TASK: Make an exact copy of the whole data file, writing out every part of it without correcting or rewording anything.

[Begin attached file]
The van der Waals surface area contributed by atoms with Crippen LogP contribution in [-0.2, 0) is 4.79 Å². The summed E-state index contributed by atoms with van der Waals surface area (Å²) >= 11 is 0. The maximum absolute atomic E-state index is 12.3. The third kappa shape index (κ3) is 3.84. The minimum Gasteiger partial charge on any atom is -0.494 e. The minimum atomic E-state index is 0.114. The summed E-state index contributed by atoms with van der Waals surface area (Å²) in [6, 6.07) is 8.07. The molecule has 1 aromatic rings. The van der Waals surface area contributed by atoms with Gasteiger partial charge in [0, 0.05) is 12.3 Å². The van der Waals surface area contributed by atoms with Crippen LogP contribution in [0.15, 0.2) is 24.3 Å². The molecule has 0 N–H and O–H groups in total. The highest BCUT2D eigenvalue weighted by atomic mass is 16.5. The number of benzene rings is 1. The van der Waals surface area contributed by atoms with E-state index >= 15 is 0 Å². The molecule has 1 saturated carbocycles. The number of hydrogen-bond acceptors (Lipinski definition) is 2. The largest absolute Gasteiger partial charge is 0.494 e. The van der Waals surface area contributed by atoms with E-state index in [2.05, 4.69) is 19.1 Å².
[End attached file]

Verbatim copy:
The van der Waals surface area contributed by atoms with Crippen LogP contribution in [-0.2, 0) is 4.79 Å². The summed E-state index contributed by atoms with van der Waals surface area (Å²) >= 11 is 0. The maximum absolute atomic E-state index is 12.3. The third kappa shape index (κ3) is 3.84. The minimum Gasteiger partial charge on any atom is -0.494 e. The minimum atomic E-state index is 0.114. The summed E-state index contributed by atoms with van der Waals surface area (Å²) in [6, 6.07) is 8.07. The molecule has 1 aromatic rings. The van der Waals surface area contributed by atoms with Gasteiger partial charge in [0, 0.05) is 12.3 Å². The van der Waals surface area contributed by atoms with Crippen LogP contribution in [0.15, 0.2) is 24.3 Å². The molecule has 0 N–H and O–H groups in total. The highest BCUT2D eigenvalue weighted by atomic mass is 16.5. The number of benzene rings is 1. The van der Waals surface area contributed by atoms with E-state index >= 15 is 0 Å². The molecule has 1 saturated carbocycles. The number of hydrogen-bond acceptors (Lipinski definition) is 2. The largest absolute Gasteiger partial charge is 0.494 e. The van der Waals surface area contributed by atoms with E-state index in [2.05, 4.69) is 19.1 Å².